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Home » International Women's Day » Women in STEM: discovering diverse paths to success

Grainne O’Brien

Senior HR Business Partner, Energia Group

Carina Milnes

Senior Project Manager, Energia Group

Lyndsey Ivory Rogan

Head of Finance Transformation, Energia Group

From unexpected career transitions to challenging misconceptions, three women share their experiences of working in STEM and explain how education and visibility play crucial roles in encouraging more women to embrace the field.

How did your career in STEM begin?

Lyndsey: There is a misconception that you need a technology degree to work in STEM, but I am proof that this isn’t true. It is a very broad and welcoming space with multiple entry routes. I didn’t go to university; I worked my way up through multiple companies. I’m an accountant by trade, and Energia opened new doors for me. I was able to take my accounting skills and transfer them to harness technology and re-engineer our business processes, making the working life more manageable for our teams.

Carina: I fell into the industry by chance, and I’m so happy I did. From a background in management, I moved into project management in technology and have been very successful in the sector. This brought me to my current role as Senior Project Manager in our Technology and Innovation Team.

Why should women want to join your company and the STEM industry?

Lyndsey: We drive innovation and focus on building solutions to problems on a global scale. At Energia, renewable energy is at the core of our work; you’re a part of something bigger — something meaningful with a positive impact on communities. You benefit from working with this professional network of people with such an impressive knowledge base.

Carina: There are so many opportunities in this fast-growing sector, with multiple career paths. Energia offers these opportunities making me feel empowered to grow my career.

Grainne: There’s a real sense of belonging at Energia Group. Our Women in Energy network highlights this connection, bringing employees together at events and through International Women’s Day celebrations — recognising the achievements of the incredible females who work here.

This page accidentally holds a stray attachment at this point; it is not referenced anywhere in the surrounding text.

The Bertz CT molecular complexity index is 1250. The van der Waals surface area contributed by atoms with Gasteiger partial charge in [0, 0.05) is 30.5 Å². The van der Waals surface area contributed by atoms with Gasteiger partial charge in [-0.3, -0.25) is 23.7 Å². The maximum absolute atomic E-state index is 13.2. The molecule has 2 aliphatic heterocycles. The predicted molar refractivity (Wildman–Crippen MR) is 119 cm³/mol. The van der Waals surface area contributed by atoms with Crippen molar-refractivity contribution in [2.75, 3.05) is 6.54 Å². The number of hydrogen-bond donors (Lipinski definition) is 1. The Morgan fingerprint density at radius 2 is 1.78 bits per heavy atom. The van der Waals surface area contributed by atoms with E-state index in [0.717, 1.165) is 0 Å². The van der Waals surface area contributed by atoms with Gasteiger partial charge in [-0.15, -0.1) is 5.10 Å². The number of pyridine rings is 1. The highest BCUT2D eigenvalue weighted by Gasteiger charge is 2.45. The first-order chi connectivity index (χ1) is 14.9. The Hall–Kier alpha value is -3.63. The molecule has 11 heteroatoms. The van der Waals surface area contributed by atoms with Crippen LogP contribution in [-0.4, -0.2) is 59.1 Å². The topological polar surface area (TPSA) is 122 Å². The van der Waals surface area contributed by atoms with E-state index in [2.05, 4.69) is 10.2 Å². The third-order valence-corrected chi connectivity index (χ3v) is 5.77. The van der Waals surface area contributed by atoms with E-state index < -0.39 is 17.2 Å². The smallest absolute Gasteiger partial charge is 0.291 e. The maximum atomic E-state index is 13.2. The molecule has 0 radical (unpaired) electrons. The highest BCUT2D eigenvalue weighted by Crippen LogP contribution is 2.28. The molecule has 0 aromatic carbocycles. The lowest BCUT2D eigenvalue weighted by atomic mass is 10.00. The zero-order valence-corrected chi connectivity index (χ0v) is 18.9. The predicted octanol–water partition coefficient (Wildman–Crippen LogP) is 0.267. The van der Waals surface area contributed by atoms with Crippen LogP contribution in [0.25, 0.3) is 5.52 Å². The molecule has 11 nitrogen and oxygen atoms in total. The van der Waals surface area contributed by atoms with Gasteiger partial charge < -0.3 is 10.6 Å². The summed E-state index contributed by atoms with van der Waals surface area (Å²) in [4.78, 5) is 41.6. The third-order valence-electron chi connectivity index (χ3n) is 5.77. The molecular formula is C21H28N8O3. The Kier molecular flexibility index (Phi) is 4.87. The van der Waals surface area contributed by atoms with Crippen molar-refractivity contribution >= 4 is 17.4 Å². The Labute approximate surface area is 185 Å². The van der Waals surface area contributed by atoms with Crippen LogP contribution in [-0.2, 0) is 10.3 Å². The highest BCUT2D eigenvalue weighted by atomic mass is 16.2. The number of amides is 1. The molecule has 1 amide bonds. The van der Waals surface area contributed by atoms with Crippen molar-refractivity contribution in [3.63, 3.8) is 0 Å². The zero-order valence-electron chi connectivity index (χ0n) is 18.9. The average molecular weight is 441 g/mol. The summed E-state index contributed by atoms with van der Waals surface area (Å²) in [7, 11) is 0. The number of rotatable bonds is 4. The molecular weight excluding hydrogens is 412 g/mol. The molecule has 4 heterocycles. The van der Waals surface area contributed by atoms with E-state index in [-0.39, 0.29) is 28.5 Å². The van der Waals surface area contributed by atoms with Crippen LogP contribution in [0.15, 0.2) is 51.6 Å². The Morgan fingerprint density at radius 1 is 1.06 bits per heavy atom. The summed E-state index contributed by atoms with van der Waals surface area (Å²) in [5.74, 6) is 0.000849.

There’s an environment where everyone feels valued. We are committed to providing an inclusive workplace through our Employee Value Proposition, including reward offerings and development opportunities. We have female health policies on pregnancy loss, fertility treatment and menopause and full pay for maternity leave.

Pursue your interests, use resources such as
career advisors — and network to find your niche.

Grainne O’Brien

What barriers or biases do women in STEM careers face?

Carina: For me, the idea of barriers just feeds into a stereotype that boys are better at engineering, science and maths. However, looking at current statistics from schools, this isn’t true. So, I don’t see any barriers for women, only opportunities.

Lyndsey: I think the stereotype that it’s a male-dominated industry puts women off, but it shouldn’t. In my career, I haven’t faced any barriers; I have only been embraced by all genders who promote and elevate each other. People respect you for your input, values and professionalism and not your gender, in my experience.

How can STEM roles be promoted more to empower girls at school level?

Grainne: Careers in STEM should be showcased from primary school level. We engage with schools across the island, facilitating tours to our wind farms, for example, so students can learn about the industry and hopefully energise them by highlighting the impact our careers can make.

Carina: It’s all about visibility. When I was younger, I didn’t see women in roles like this, but it just takes one to inspire you. The more women showcase their careers and share stories, the better.

What advice would you give to women considering a career in STEM?

Carina: Go for it — that’s my biggest and most important piece of advice.

Grainne: If you enjoy STEM, there will be an opportunity for you. Pursue your interests, use resources such as career advisors — and network to find your niche.

Lyndsey: Push forward, you can be everything you want to be. There is always a way to get to your goals. If you even have an inkling of interest in this area, dip your toe in and give it a try.

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